Some of my readers will know what I'm talking about when I mention Nakumatt. It's a large supermarket chain in East Africa. You can buy almost anything in Nakumatt: all your groceries, meat, dairy, bread and fresh vegetables and fruit. You can also buy most household appliances: fridges, freezers, washing machines, toasters, kettles, irons, cake mixers and blenders, food processors, hairdryers, sandwich toasters. They have computers, printers, cell/mobile phones, dvd players, telivision sets, radio/sound systems. Anything. Upstairs you can buy beautiful patio furniture, any and all furniture for indoors, soft furnishings (curtains, cushions, bath towels, bedlinen, carpets, etc). A large range of clothing is available for babies, toddlers, men and women. Again, anything! There is a stationery section stocking all office supplies, a magazine and softcover book section; a hardware section stocking anything to do with DIY, repair and building. You get the picture!
Nakumatt has also an in-house lifestyle magazine called Smartlife. It appears quarterly and I always pop the latest one into my trolley when it comes out. Something people don't know about me, is that when I read a magazine, I read it from cover to cover, starting at the very first page. (I love those glossy perfume or cosmetic adverts on the inside cover and next two pages of women's magazines, don't you? Especially when they use "older" models like Andy McDowell and Mary Steenburgen showing how well Oil of Olay anti-wrinkle moisturiser works!) Next I read the editor's message. I peruse the masthead (I learnt to do this because of the many article queries I pitch to magazines) and then I continue to the readers' letters and so on.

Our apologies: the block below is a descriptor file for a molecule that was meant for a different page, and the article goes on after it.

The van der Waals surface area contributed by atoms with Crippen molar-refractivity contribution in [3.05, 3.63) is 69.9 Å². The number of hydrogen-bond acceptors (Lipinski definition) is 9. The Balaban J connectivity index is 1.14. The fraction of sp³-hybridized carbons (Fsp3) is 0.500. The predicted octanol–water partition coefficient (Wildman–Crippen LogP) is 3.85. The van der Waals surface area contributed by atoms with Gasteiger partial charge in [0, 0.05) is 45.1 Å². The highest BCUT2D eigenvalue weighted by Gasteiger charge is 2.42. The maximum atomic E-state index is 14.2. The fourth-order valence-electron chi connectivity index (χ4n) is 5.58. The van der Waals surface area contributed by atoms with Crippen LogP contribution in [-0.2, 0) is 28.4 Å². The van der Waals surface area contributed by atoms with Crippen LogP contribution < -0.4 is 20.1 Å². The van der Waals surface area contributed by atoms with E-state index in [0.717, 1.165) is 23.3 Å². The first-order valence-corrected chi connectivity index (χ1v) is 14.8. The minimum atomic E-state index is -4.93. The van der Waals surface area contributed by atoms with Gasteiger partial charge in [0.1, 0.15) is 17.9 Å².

This is how, in the latest Smartlife magazine, I came across the page on the "Chef's table", an article on a celebrity chef in Nairobi and his signature dish. (Yes, I read his biography and the menu depicted right there!) On the next page I spotted a smaller bar with a photo of people enjoying a meal while this same chef looks on. Reading a letter from a reader (who appeared in the photo with her husband), I saw that she'd won a competition: a meal served by this chef at an upmarket restaurant in the city. Just below that was a sidebar showing a competition whereby you can e-mail your favourite recipe (starter, main course or dessert) to the magazine and stand a chance to be a guest at the next Chef's Table.
I submitted my Bread-and-butter pudding and a week later, the PR lady from the magazine phoned to tell me I'd won! Grant and I would be feted at a three-course meal cooked by the Executive Chef of the Sarova Stanley Hotel in Nairobi.
This hotel has been in business since 1903. It has had as visitors, many an international film star, (Clark Gable, Gregory Peck, Grace Kelley, Ava Gardner); authors, (Ernest Hemmingway, Beryl Markham, Karen Blixen, Elspeth Huxley); a famous statesman, (Winston Churchill) and explorers, Henry Morton Stanley after whom the hotel is named and Samuel Baker who, with his wife, discovered the source of the Nile. It also played host to Chief Scout, Lord Baden-powell who spent his last years in Kenya and is buried in the shadows of Mount Kenya. You can read all about the Stanley Hotel here. (I hope to do a complete post about this historical and long-standing hotel sometime)